Session 1

Review of 

  • Isotope calculations
  • Logical Losses
  • Interpretation Process

Session 2

  • Simple Fragmentation – Stevenson’s Rule
  • Radical Induced Fragmentation – Alpha Cleavage
  • Practice Problems

Session 3

  • Charge Induced Fragmentation – Inductive Cleavage
  • Practice Problems

Session 4

  • Homework Review
  • Radical Induced Rearrangements
  • Practice Problems

Session 5

  • Charged Induced Rearrangements
  • Practice Problems

About the Instructor:

Dr. Robert J. Kobelski has had a long and varied career.  He successfully completed a BS (Fordham University) and MS (University of Vermont) before seeing the error of his ways and completing a PhD in Analytical Chemistry at SUNY at Buffalo.

His career as an analytical chemist began with Buffalo Color Corporation where his skills in GC, HPLC, GC-MS, and AA supported the entire 400 person corporation.  The best days at Buffalo Color began with his manager walking into his lab with a jar of orange “liquid” saying “The engineers just dug up a tank in area 23 which is full of this.  Can you tell us what it is?”

From Buffalo Color Dr. Kobelski moved the Johnson & Johnson Personal Products Company as supervisor of the chromatography laboratory.  His work centered on the application of headspace sampling in support of odor research.  The application of static headspace sampling lead to the development of novel odor control products and use of dynamic headspace GC-MS analysis solved a number of qualitative odor problems with manufactured products and raw materials.  

Dr. Kobelski then joined Hewlett-Packard’s Analytical Product Group where he was the senior technical staff member at the Analytical Education Center.  He developed and taught classes in GC and GC-MS including mass spectrum interpretation; an activity he has continued for more than 25 years.  He returned to the bench with HP’s Inkjet Supplies Business Unit where he supported a 7,500 person R&D and manufacturing site employing thermal desorption GC-MS and MALDI-TOFMS analysis to solve a wide variety of problems.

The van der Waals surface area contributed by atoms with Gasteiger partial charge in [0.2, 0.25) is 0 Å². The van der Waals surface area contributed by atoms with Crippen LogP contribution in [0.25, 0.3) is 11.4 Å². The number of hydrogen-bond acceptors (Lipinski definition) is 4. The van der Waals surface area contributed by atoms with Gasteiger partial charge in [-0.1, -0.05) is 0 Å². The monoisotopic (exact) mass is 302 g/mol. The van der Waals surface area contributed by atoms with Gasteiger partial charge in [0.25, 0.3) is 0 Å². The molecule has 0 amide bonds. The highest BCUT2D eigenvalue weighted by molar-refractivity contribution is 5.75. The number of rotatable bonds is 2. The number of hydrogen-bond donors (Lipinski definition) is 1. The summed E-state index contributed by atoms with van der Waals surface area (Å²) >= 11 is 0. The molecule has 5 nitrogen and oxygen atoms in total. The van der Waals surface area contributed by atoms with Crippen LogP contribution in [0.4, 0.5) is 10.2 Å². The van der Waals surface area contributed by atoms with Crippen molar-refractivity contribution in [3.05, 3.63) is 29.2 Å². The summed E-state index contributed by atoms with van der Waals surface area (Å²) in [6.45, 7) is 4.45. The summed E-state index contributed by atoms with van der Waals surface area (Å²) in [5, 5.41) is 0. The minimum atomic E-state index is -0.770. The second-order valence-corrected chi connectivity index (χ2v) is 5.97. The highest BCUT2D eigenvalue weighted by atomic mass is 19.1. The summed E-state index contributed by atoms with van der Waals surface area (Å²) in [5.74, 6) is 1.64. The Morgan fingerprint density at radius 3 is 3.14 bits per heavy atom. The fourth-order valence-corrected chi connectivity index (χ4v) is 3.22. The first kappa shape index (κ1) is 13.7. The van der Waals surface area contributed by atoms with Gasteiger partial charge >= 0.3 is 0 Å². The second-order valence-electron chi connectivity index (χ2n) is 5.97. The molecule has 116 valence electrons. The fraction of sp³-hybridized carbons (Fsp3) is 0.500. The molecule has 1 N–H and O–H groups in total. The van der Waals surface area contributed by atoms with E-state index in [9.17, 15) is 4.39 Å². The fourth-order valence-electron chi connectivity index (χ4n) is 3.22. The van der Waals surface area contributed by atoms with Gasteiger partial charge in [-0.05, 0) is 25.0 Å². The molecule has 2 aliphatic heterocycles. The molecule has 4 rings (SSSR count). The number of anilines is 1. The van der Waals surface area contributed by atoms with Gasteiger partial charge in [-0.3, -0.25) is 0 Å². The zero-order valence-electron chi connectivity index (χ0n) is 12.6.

Skipping over a very bad experience with an alternative medicine clinical laboratory Dr. Kobelski joined the Center for Disease Control and Prevention’s National Center for Environmental Health where he initially developed analysis methods for volatile compounds in clinical matrices and later became the responsible federal official for the chemical component of the Laboratory Response Network (LRN-C). With the LRN-C Dr. Kobelski was responsible for a 55 member emergency response chemical analysis network (including the MN state public health laboratory) with the CDC based component providing method development, training, and proficiency testing services.  He retired after 14 years to found Resolution Sciences, LLC providing training and consulting services in chemical analysis.

Location and class details:


Introduction to Mass Spectral Interpretation:

October 30th – 31st, 2017;  8:00am ~ 4:30pm

Advanced Mass Spectral Interpretation:
November 1st – 2nd, 2017;  8:00am ~ 4:30pm

Tuition: $700 per person (for each workshop)

 Lunch, as well as refreshments for morning and afternoon breaks, is provided each day. Please note any dietary restrictions when you register as we will make every effort to accommodate!


New Brighton Community Center – Room 220
400 10th St NW
New Brighton, MN 55112
Free Parking!!!


Registration questions –  Jenn Rosen at
Workshop content questions – Dr. Robert Kobelski at